Latharna nan Gleann
A friend of mine found a hand-written book of Gaelic songs including their melody in his loft. His grandfather, Iain MacCalum, composed this song at Tighnambarr, Taynuilt, Argyll in 1901.
I first recorded this song for a CD by the Taynuilt Gaelic Choir. The track is available here:
LATHARNA NAN GLEANN
B’ e Latharna nan gleann dachaidh annsail feachd na Fèinne;
B’ e ‘n sealbh a bheanntan mòra ‘s a lòintean lurach feurach;
Ach ‘s beag tha ‘n diugh d’ an àl ann gu ‘n àiteach ‘s mòr am beud leam,
Tìr mhaitheasach mo ghaoil bhith fo chaoraich ‘s fo fhèidh.
Duisgeam gu cèol, ‘s nì mi òran a ghleusadh,
Do Latharna nan gleann ‘s fallain fonn is cannach rèidhlean
Dùthaich a’ phailteis nam machraichean rèidhghlan,
‘S ann reachdmhor chinneas pòr, sultmhor dòmh’l trom gun ghairt.
Ma dhìreas tu ri Cruachan, ceann uachdarach nan slèibhtean,
Gabh beachd air dreach nan gleanntan ‘s nam beanntan tha fo d’ lèirsinn
Tha tlachd air leth ‘s na chì thu, bho chìrean bràigh Ghlinn Èite,
Gu eileanan a’ chuain ‘s maiseach snuadh taobh nan caol.
Na beanntan corrach àrd; ionad tharmachan is fheubhag,
Cha’n aithne dhomh bheir barr air am blàth an tlus a’ Chèitein
Beinn Laoigh agus Beinn Starabh, Beinn Laire ‘s Buachaill’ Èite,
Sgùrr Dhearg, Bidean nam Bian, Sguileart Shian ‘s Cruachan Beann.
Gur iomadh abhainn shiùbhlach gun ghrùid, tha ruith gu sàil ann
Ag èiridh as na caochain air aodann nam beann àrda
‘S na lochain ghlana fhìoruisg, ‘s an lìonmhor bricein tàrbhuidh,
Gan lìonadh thun am bràigh; stràcadh fàis air gach taobh.
Tha ‘n t-Oban bòidheach grianach, san iar an cois an t-sàile,
Gu deisreach lurach taitneach on t-srath gu Bruthach nan Tàilleir
Le chaladh aoibhneil farsaing, gu fasgach, dìonach sàbhailt
‘S Dùn Ollaimh aosd Mhic Dhùghaill ga chrùnadh mu thuath.
LORN OF THE GLENS
Translation by his grandson, Brigadier John MacFarlane, 2011
Lorn of the Glens was their home, loved of the Féinne
Its high bens and fine fields of grass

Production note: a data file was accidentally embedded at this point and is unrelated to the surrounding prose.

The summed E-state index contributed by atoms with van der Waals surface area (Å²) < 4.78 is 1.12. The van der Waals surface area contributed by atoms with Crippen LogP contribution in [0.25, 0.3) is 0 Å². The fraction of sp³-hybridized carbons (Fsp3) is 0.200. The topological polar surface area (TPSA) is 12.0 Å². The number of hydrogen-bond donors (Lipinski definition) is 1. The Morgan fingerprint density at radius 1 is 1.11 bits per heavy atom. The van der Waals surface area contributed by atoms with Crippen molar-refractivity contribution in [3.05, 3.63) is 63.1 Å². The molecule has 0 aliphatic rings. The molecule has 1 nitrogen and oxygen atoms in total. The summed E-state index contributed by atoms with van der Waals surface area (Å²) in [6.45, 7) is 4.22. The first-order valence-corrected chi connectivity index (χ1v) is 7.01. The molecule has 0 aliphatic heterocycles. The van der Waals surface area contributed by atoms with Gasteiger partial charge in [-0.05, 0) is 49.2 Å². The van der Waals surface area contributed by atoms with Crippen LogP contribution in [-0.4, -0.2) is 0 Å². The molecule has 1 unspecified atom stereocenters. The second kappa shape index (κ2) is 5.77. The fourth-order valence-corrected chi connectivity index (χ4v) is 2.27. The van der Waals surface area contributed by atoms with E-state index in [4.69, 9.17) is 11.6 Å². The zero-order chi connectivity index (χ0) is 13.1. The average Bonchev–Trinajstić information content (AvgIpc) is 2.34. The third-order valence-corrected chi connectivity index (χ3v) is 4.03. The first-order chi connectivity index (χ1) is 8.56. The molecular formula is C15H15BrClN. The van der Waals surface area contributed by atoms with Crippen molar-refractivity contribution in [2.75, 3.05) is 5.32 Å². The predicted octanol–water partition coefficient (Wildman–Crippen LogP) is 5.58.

Were theirs to hold
But few of their blood dwell there now, alas!
The kindly land I love
Is given over to sheep and deer.
Let me rouse my muse to music
So as to craft a song
To Lorn of the Glens, that finest land of prettiest plains
Land of plenty, of splendid level meadows
Where corn grows luxuriant,
Full-bodied, dense and heavy in open field.
If you climb up to Cruachan, Prince of peaks
Take note of how the glens and bens look, that lie beneath your gaze
There is sheer delight in all you see
From the crest of Etive’s slopes
To sea-isles of fairest hue
That flank the firths.
The high steep bens; haunt of ptarmigan and moor hen
I know of none so fair of flower in the balm of May
Beinn Laoigh and Beinn Starabh, Beinn Lair and The Shepherds of Etive
Sgurr Dearg Bidean nam Bian, Sguileart of Shian and Cruachan Beinn.
There are many swift clear streams that run to ocean’s tide there
Rising from the rills on the brows of the high peaks
And from the lochans clean and fresh with their shoals of gold –flanked trout
Brimming to their rims, garlands of foliage on each bank.
Oban is fair and sunny in the West side by the sea
Southerly, neat, agreeable from the Strath to Tailors’Brae
With its pleasant wide harbour, sheltered, secure and safe
And ancient Dunollie of Clan Dugald as its crown to the North.
Mo Shoraidh Don Eilean
“Mo Shoraidh Don Eilean” is a song about Lismore which is described as the most beautiful island in Europe. In the picture above the Editor of the Oban Times newspaper, Stewart MacKenzie, presents me with the Oban Times Gold Medal for Gaelic singing at the Royal National Mod in Dunoon in 2012.
Còisir Ghàidhlig Thaigh an Uillt
I am honoured to be president of this cultural organisation, the Taynuilt Gaelic Choir, which is preserving the Gaelic tradition. Have a listen to our latest CD, Fo Sgàil nam Broc, here. Below the Taynuilt Gaelic Choir are performing live on BBC ALBA at the Royal National Mòd 2017 in Fort William singing Òran na Beairt, arranged by Raymond Bremner. It is a funny song about a useless loom (and starts at 2:22).
Seanchas Shlèite – Sleat Folklore Project
Below is a link to a folklore project I undertook, funded by Comunn na Gàidhlig, with recordings of native Gaelic speakers in the Sleat area of the Island of Skye.